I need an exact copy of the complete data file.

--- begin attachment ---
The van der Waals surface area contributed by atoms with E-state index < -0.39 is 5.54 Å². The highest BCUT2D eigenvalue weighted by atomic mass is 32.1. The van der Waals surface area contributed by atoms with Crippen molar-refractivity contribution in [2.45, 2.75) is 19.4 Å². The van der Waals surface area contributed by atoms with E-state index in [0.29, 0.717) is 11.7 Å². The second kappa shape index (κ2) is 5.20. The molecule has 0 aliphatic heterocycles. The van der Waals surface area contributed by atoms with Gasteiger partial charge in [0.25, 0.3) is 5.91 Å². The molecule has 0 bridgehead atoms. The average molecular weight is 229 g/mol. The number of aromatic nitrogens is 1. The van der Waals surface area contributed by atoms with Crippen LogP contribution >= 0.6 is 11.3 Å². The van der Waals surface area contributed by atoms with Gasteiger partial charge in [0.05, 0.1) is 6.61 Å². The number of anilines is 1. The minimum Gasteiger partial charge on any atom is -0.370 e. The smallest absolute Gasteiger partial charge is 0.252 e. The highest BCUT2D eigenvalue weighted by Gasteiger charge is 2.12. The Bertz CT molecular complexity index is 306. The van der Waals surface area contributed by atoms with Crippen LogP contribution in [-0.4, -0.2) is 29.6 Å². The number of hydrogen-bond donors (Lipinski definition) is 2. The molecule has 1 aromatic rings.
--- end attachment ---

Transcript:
The van der Waals surface area contributed by atoms with E-state index < -0.39 is 5.54 Å². The highest BCUT2D eigenvalue weighted by atomic mass is 32.1. The van der Waals surface area contributed by atoms with Crippen molar-refractivity contribution in [2.45, 2.75) is 19.4 Å². The van der Waals surface area contributed by atoms with E-state index in [0.29, 0.717) is 11.7 Å². The second kappa shape index (κ2) is 5.20. The molecule has 0 aliphatic heterocycles. The van der Waals surface area contributed by atoms with Gasteiger partial charge in [0.25, 0.3) is 5.91 Å². The molecule has 0 bridgehead atoms. The average molecular weight is 229 g/mol. The number of aromatic nitrogens is 1. The van der Waals surface area contributed by atoms with Crippen LogP contribution >= 0.6 is 11.3 Å². The van der Waals surface area contributed by atoms with Gasteiger partial charge in [0.05, 0.1) is 6.61 Å². The number of anilines is 1. The minimum Gasteiger partial charge on any atom is -0.370 e. The smallest absolute Gasteiger partial charge is 0.252 e. The highest BCUT2D eigenvalue weighted by Gasteiger charge is 2.12. The Bertz CT molecular complexity index is 306. The van der Waals surface area contributed by atoms with Crippen LogP contribution in [-0.4, -0.2) is 29.6 Å². The number of hydrogen-bond donors (Lipinski definition) is 2. The molecule has 1 aromatic rings.